“Well done, Whipple!” cried Remsen and Blair in a breath.
“But the time!” muttered Remsen, “does he know—”
“One minute to play!” came the ominous announcement.
Then, while a snap of the fingers could have been heard the length of the field, Whipple glanced deliberately around at the backs, slapped the broad back of the center sharply, seized the snapped ball, and made a swift, straight pass to Joel. Then through the Hillton line went the St. Eustace players, breaking down with vigor born of desperation the blocking of their opponents. With a leap into the air the St. Eustace left-guard bore down straight upon Joel; there was a concussion, and the latter went violently to earth, but not before his toe had met the rebounding ball; and the latter, describing a high arc, sailed safely, cleanly over the bar and between the posts! And then, almost before the ball had touched the ground, the whistle blew shrilly, and apparent defeat had been turned into what was as good as victory to the triumphant wearers of the Hillton crimson!
Hillton and St. Eustace had played a tie.
And over the ropes, rushing, leaping, shouting, broke the tide of humanity, crimson flags swirled over a sea of heads, and pandemonium ruled the campus!
And on the ground where he had fallen lay Joel March.
THE GOODWIN SCHOLARSHIP.
“But how did it all happen?” asked Outfield West breathlessly.
He had just entered and was seated on the edge of the bed whereon Joel lay propped up eating his Thanksgiving dinner from a tray. It was seven o’clock in the evening, and Dickey Sproule was not yet back. The yard was noisy with the shouts of lads returning from the dining hall, and an occasional cheer floated up, an echo of the afternoon’s event. Joel moved a dish of pudding away from Outfield’s elbow as he answered between mouthfuls of turkey:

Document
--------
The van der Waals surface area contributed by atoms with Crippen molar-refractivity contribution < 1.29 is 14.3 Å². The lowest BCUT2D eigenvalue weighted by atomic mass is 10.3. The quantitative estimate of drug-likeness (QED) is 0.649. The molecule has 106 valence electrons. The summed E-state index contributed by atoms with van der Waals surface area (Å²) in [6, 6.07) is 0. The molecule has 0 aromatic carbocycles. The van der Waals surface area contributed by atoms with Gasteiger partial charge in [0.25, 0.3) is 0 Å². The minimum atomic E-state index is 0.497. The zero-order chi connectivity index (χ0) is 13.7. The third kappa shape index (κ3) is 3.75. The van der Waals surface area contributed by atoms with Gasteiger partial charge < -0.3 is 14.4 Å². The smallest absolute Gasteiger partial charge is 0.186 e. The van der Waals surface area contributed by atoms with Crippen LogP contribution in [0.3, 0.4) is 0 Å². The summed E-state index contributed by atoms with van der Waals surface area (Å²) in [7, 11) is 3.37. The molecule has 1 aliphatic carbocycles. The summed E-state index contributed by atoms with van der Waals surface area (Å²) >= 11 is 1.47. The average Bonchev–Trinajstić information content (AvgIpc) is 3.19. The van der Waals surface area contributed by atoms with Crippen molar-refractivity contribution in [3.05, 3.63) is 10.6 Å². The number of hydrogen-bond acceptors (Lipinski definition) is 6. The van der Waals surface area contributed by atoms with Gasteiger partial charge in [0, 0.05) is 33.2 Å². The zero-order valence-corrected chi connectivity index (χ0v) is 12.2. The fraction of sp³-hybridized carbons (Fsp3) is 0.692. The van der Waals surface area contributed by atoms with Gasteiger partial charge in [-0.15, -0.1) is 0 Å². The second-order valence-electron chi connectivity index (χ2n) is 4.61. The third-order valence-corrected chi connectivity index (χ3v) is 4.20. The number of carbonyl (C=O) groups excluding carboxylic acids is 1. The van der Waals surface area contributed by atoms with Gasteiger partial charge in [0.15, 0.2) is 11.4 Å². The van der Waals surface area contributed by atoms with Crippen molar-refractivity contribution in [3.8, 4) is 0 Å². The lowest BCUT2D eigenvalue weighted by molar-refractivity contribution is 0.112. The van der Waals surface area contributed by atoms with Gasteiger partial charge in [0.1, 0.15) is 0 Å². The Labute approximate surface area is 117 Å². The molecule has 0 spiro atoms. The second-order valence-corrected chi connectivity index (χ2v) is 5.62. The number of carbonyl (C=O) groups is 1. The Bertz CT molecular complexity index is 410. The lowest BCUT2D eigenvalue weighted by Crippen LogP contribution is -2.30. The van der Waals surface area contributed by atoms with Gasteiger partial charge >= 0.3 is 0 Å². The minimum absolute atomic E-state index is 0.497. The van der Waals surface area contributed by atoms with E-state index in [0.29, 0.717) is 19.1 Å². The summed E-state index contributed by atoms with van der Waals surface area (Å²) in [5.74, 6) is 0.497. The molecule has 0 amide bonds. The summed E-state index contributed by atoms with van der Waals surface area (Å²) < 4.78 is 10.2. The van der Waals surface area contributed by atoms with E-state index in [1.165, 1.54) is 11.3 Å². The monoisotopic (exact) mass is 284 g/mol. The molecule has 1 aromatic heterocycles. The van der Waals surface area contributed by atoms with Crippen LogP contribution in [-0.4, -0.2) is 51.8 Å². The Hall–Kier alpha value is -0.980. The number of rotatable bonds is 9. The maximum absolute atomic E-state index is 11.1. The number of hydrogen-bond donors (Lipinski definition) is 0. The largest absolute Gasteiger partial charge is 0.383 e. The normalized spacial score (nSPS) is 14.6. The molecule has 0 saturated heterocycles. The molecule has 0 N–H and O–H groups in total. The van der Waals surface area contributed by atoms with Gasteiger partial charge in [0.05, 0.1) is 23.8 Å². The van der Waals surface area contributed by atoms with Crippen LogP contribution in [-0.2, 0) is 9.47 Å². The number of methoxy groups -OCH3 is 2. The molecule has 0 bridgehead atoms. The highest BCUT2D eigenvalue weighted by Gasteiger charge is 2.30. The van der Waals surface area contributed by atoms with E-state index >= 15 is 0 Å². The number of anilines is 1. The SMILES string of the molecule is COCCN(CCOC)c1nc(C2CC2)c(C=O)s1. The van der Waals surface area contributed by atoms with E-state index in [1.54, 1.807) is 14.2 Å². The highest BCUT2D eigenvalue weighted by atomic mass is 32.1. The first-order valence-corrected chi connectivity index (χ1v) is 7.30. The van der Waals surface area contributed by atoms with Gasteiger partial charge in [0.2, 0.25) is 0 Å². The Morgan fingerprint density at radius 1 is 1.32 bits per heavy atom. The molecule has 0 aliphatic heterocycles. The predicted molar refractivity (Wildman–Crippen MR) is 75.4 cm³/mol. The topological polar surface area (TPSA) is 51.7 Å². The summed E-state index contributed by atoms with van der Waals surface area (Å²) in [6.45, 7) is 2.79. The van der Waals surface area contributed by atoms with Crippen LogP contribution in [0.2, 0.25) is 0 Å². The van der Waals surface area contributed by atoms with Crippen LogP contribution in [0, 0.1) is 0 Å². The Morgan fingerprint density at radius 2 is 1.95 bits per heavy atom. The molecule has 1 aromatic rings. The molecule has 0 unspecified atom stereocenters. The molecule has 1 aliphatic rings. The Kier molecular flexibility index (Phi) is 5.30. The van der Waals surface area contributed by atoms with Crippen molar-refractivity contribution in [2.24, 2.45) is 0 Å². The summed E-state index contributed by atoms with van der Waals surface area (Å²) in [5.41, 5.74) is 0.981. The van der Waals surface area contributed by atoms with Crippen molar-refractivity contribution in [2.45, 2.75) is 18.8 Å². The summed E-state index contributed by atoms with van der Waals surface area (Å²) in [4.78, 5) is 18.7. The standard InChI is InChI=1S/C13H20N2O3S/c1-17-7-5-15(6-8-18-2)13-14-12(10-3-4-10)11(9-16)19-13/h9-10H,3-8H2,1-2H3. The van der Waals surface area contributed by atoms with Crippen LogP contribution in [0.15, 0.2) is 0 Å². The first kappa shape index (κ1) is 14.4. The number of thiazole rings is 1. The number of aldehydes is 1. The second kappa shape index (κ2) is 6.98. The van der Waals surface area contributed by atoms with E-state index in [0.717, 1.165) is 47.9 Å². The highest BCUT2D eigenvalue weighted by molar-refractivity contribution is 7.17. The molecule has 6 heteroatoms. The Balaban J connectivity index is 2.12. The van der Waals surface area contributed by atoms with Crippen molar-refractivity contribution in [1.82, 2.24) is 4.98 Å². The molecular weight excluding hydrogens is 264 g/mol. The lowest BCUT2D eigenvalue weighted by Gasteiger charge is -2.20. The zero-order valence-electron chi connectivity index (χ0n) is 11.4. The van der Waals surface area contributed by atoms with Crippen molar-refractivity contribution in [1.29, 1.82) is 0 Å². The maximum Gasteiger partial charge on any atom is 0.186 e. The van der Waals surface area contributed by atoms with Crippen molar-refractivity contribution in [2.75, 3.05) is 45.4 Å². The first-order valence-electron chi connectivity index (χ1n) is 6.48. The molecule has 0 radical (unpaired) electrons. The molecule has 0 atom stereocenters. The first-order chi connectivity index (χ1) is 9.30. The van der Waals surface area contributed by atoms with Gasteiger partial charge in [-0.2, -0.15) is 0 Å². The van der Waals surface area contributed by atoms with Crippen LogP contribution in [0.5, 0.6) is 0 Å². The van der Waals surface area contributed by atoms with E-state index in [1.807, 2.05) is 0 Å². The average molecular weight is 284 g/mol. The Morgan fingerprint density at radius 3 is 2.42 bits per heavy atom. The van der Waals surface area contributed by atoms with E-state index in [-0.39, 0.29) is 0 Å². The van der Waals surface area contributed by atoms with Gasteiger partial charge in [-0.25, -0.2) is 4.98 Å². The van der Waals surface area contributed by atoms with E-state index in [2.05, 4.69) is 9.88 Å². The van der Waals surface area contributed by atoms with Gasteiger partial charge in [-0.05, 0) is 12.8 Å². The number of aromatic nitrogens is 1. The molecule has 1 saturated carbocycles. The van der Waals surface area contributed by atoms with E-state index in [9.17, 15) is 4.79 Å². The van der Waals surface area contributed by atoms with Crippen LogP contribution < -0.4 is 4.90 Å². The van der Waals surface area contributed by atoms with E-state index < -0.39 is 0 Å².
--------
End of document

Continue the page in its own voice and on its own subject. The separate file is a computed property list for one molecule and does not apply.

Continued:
“I was up here studying at the table there when I heard some one coming up stairs two steps at a time. It was Clausen. He threw open the door and cried: ’They’re winning, March, they’re winning! Come quick! Remsen says we can tie them if you play. It’s all right, March. We’ll go to the office and I’ll tell everything. Only come, hurry!’ Well, of course I thought first he was crazy. Then I guessed what was up, because I knew that Eustace had scored—”
“You couldn’t have known; you were studying.”
“Well, I—I wasn’t studying all the time, Out. So up I jumped, and we raced over to the office and found Professor Wheeler there asleep on the leather couch under the window. ’It was Cloud and I, sir, that cut the rope!’ said Clausen. ’I’m very sorry, sir, and I’ll take the punishment and glad to. But March hadn’t anything to do with it, sir; he didn’t even know anything about it, sir!’ Professor Wheeler was about half awake, and he thought